The IV characteristics for a Metal-Nb2O5−x-Metal diode exhibit rectification and hysteresis, as shown in Fig. 1a. This measurement was performed using 50 mV steps and holding for 15 seconds at each voltage step. At each voltage step the current transient was measured and is shown in Fig. 1b. For voltages below turn-on, the current decreases as a function of time in a nearly exponential fashion. For voltages above turn-on, the current increases with time. As shown in Fig. 1c, the current transients above turn-on have not saturated to steady state after 150 seconds indicating that a comparatively slow mechanism is responsible for the current transient. The hysteresis present in the current-voltage curves may therefore be due to the long current saturation time, allowing a broad range of frequencies for neuromorphic device operation (i.e. f > 1/150 Hz) which requires hysteretic behavior. The combination of rectification and memristive hysteresis lead to the term memdiode, consistent with previous devices that exhibit these features12. It is also noted that due to this diode-like behavior the traditional memristor figures of merit low resistance state (LRS) and high resistance state (HRS) are not as relevant as the turn-on and turn-off voltages.

Figure 1
Figure 1

Current-Voltage and Current-Time characteristics of metal-Nb2O5−x-metal memdiodes. (a) Current-Voltage curve for a metal-Nb2O5−x-metal device showing rectification and hysteresis. (b) Current transients at several voltage steps in (a) normalized to the first data point showing a decreasing current below the turn-on voltage of 1 volt and increasing current above the turn-on voltage. (c) An extended current transient above the turn-on voltage showing that the time scale to reach steady state is hundreds of seconds.

In addition to rectification and hysteresis, it is desirable for the memristors in a neuristor circuit to exhibit capacitance. This eliminates the need for an external parallel capacitor, enabling higher density circuits. Capacitance measurements of various sized memdiodes indicate the relative dielectric constant εr is 37.1 ± 1.0 at 1 MHz. As shown in Fig. 2a, the memdiode capacitance is dependent on frequency and the capacitance at biological frequencies (<100 Hz) is significantly higher (εr > 180) than the capacitance at 1 MHz. This native capacitance allows the memdiode to be scaled to nanometer sizes without large external capacitors for application in the neuristor circuit. The device shown in Fig. 1 was 400 μm in diameter, however the time required to charge a device (which determines the neuristor oscillation frequency) to reach its switching voltage is not area dependent and was constant for devices with diameters ranging from 100 μm to 1000 μm. This is due to the joint cancelling dependence of current and capacitance on area. While the oscillation frequency of the neuristor is not dependent on the area of the device, it is still dependent on the thickness which provides an alternate method to scale the time required to charge the device.

Figure 2
Figure 2

Capacitance characteristics of metal-Nb2O5−x-metal memdiodes. (a) The capacitance and conductance as a function of frequency. The capacitance is highly dependent on frequency with a relative dielectric constant greater than 180 at neurological frequencies (<100 Hz). (b) The capacitance and conductance as a function of DC bias voltage measured at 100 Hz. The capacitance is relatively unchanging below the turn-on voltage, increasing by only 6%. The slight increase in capacitance is likely due to image-force lowering decreasing the effective insulator thickness. Above the turn-on voltage the capacitance decreases and the conductance exhibits rectification.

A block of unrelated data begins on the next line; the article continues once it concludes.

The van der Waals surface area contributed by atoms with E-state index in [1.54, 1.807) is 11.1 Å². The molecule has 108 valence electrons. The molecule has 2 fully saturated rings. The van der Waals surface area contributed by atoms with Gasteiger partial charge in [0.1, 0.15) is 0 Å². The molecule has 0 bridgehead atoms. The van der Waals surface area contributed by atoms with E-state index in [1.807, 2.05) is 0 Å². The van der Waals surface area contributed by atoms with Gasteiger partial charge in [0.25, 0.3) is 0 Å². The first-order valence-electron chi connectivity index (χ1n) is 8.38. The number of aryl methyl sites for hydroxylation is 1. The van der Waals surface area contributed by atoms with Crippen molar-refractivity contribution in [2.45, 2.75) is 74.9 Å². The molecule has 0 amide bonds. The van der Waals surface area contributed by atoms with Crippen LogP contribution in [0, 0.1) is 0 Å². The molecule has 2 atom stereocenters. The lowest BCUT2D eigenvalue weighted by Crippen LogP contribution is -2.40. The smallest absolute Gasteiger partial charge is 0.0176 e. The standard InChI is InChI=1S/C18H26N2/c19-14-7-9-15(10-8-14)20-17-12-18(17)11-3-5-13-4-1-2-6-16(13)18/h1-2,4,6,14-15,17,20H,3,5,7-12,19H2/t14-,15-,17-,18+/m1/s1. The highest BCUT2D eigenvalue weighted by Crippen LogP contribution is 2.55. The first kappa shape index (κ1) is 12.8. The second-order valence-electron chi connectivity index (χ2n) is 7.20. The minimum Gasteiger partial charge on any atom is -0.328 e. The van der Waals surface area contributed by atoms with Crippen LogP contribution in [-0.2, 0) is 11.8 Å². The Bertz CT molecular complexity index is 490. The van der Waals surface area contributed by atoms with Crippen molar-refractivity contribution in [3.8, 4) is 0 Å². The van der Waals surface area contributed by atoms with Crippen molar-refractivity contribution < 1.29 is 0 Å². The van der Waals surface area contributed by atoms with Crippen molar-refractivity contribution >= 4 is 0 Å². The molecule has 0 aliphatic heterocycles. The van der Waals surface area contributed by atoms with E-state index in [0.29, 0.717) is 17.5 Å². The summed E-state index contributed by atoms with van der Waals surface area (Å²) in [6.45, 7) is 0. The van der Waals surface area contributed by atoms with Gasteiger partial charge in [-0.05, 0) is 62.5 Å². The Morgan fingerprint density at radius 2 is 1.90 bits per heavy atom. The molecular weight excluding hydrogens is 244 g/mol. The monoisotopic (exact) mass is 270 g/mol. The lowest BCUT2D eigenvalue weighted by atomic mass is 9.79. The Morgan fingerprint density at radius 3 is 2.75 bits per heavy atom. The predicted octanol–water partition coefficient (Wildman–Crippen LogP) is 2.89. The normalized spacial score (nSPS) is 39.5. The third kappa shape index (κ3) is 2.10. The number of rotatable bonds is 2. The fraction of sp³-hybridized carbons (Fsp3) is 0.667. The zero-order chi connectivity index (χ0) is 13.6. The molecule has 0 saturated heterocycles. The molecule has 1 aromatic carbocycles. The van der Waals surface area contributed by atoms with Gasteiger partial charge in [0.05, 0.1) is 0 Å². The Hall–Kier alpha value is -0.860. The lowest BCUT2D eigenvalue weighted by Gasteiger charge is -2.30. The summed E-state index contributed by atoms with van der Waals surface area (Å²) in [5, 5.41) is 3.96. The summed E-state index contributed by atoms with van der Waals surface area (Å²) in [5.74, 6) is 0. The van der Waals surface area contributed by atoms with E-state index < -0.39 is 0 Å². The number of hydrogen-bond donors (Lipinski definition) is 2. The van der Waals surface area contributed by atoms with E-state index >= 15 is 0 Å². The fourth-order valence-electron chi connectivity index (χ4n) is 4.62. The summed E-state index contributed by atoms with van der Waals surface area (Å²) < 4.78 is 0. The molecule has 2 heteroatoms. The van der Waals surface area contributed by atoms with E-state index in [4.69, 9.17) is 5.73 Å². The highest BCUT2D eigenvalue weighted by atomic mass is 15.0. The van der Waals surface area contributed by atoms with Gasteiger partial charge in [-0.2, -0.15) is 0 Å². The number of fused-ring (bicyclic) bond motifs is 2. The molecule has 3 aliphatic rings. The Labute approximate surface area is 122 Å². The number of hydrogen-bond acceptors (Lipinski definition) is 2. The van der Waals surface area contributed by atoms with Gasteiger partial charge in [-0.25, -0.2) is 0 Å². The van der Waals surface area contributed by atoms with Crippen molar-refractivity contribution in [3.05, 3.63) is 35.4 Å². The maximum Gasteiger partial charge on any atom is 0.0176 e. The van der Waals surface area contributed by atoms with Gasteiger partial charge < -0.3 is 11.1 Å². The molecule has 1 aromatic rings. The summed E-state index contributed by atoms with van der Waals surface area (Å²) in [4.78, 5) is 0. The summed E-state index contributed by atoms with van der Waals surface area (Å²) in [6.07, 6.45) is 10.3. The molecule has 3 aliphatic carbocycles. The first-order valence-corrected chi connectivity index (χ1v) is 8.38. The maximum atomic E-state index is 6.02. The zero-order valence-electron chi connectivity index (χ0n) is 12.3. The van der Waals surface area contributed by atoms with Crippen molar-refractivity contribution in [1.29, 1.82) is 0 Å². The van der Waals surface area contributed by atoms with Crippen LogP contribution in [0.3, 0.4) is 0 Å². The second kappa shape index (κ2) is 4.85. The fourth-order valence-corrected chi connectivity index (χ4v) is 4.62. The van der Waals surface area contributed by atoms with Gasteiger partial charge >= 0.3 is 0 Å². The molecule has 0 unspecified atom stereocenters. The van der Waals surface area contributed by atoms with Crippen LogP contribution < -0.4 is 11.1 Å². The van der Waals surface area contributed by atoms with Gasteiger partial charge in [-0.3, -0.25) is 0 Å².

As shown in Fig. 2b, the bias dependent capacitance and conductance of the memdiodes shows that, unlike a traditional Schottky or p-n junction diode, the capacitance increases slightly for voltages below the turn-on voltage and decreases above the turn-on voltage. The device conductance exhibits rectification similar to the quasi-steady state measurements shown in Fig. 1a. The memdiode therefore maintains the ability to store charge under bias, particularly above turn-on, which is necessary for the neuristor circuit to operate.

Devices of equal thickness (25 nm) were fabricated with Cu, Au, Ni, and Pt contacts in order to investigate the effects of the metal work function on device performance. As shown in Fig. 3a, devices exhibit a transition between a high resistance region and a low resistance region when plotted on a semi-log plot. This transition voltage scales linearly with the ideal metal work function13, as shown in Fig. 3b, indicating that the transition is associated with the metal-Nb2O5−x Schottky barrier height. Memdiodes with a minimum transition voltage of 0.128 V were obtained with Cu electrodes, a promising result for low voltage and low power operation. In addition, the electron affinity of amorphous Nb2O5−x is estimated to be 4.5 eV ± 0.07 eV by extrapolating the ideal work function to zero transition voltage.

Figure 3
Figure 3

Linear and logarithmic scaling of the memdiode transition voltage. (a) Semi-log plot of the current-voltage sweep defining a transition voltage between the off and on states. (b) The transition voltage is linearly proportional to the ideal metal work function indicating that the transition is tied to the Schottky barrier height. (c) The transition voltage is logarithmically related to the oxide thickness in contrast to traditional MIM diodes.

Devices were also fabricated with a range of Nb2O5−x thicknesses ranging from 10 nm–300 nm. As shown in Fig. 3c, the transition voltage scales as the logarithm of thickness with thicker devices requiring a larger voltage to transition to the conducting state. This contrasts with a traditional MIM diode based on Fowler-Nordheim tunneling for which the turn-on voltage scales nearly linearly with thickness.